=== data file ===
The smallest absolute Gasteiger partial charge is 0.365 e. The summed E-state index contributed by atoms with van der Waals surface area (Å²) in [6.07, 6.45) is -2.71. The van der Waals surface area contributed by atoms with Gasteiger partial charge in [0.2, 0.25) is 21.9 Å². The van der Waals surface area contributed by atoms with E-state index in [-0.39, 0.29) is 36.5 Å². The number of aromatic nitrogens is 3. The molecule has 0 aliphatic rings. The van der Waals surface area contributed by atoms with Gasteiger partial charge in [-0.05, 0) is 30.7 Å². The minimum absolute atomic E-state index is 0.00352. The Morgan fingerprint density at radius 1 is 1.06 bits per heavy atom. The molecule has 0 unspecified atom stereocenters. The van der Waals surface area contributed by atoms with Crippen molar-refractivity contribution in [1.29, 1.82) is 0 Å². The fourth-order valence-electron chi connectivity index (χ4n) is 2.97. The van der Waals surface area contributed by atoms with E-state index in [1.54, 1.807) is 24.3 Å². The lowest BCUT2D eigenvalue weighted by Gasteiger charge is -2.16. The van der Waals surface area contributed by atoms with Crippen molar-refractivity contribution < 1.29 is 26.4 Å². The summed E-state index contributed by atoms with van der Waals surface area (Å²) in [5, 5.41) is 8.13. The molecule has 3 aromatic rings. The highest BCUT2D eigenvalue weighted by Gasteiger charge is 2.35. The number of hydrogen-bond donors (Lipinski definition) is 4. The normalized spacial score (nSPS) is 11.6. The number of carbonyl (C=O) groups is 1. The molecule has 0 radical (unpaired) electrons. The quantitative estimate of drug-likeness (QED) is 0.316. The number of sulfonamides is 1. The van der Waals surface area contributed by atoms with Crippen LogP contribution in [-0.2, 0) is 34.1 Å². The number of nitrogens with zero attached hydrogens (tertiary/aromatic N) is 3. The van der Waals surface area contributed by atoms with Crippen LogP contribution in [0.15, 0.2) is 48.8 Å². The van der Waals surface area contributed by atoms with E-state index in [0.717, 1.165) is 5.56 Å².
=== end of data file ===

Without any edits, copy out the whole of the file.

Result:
The smallest absolute Gasteiger partial charge is 0.365 e. The summed E-state index contributed by atoms with van der Waals surface area (Å²) in [6.07, 6.45) is -2.71. The van der Waals surface area contributed by atoms with Gasteiger partial charge in [0.2, 0.25) is 21.9 Å². The van der Waals surface area contributed by atoms with E-state index in [-0.39, 0.29) is 36.5 Å². The number of aromatic nitrogens is 3. The molecule has 0 aliphatic rings. The van der Waals surface area contributed by atoms with Gasteiger partial charge in [-0.05, 0) is 30.7 Å². The minimum absolute atomic E-state index is 0.00352. The Morgan fingerprint density at radius 1 is 1.06 bits per heavy atom. The molecule has 0 unspecified atom stereocenters. The van der Waals surface area contributed by atoms with Crippen molar-refractivity contribution in [1.29, 1.82) is 0 Å². The fourth-order valence-electron chi connectivity index (χ4n) is 2.97. The van der Waals surface area contributed by atoms with E-state index in [1.54, 1.807) is 24.3 Å². The lowest BCUT2D eigenvalue weighted by Gasteiger charge is -2.16. The van der Waals surface area contributed by atoms with Crippen molar-refractivity contribution < 1.29 is 26.4 Å². The summed E-state index contributed by atoms with van der Waals surface area (Å²) in [5, 5.41) is 8.13. The molecule has 3 aromatic rings. The highest BCUT2D eigenvalue weighted by Gasteiger charge is 2.35. The number of hydrogen-bond donors (Lipinski definition) is 4. The normalized spacial score (nSPS) is 11.6. The number of carbonyl (C=O) groups is 1. The molecule has 0 radical (unpaired) electrons. The quantitative estimate of drug-likeness (QED) is 0.316. The number of sulfonamides is 1. The van der Waals surface area contributed by atoms with Crippen LogP contribution in [-0.2, 0) is 34.1 Å². The number of nitrogens with zero attached hydrogens (tertiary/aromatic N) is 3. The van der Waals surface area contributed by atoms with Crippen LogP contribution in [0.15, 0.2) is 48.8 Å². The van der Waals surface area contributed by atoms with E-state index in [0.717, 1.165) is 5.56 Å².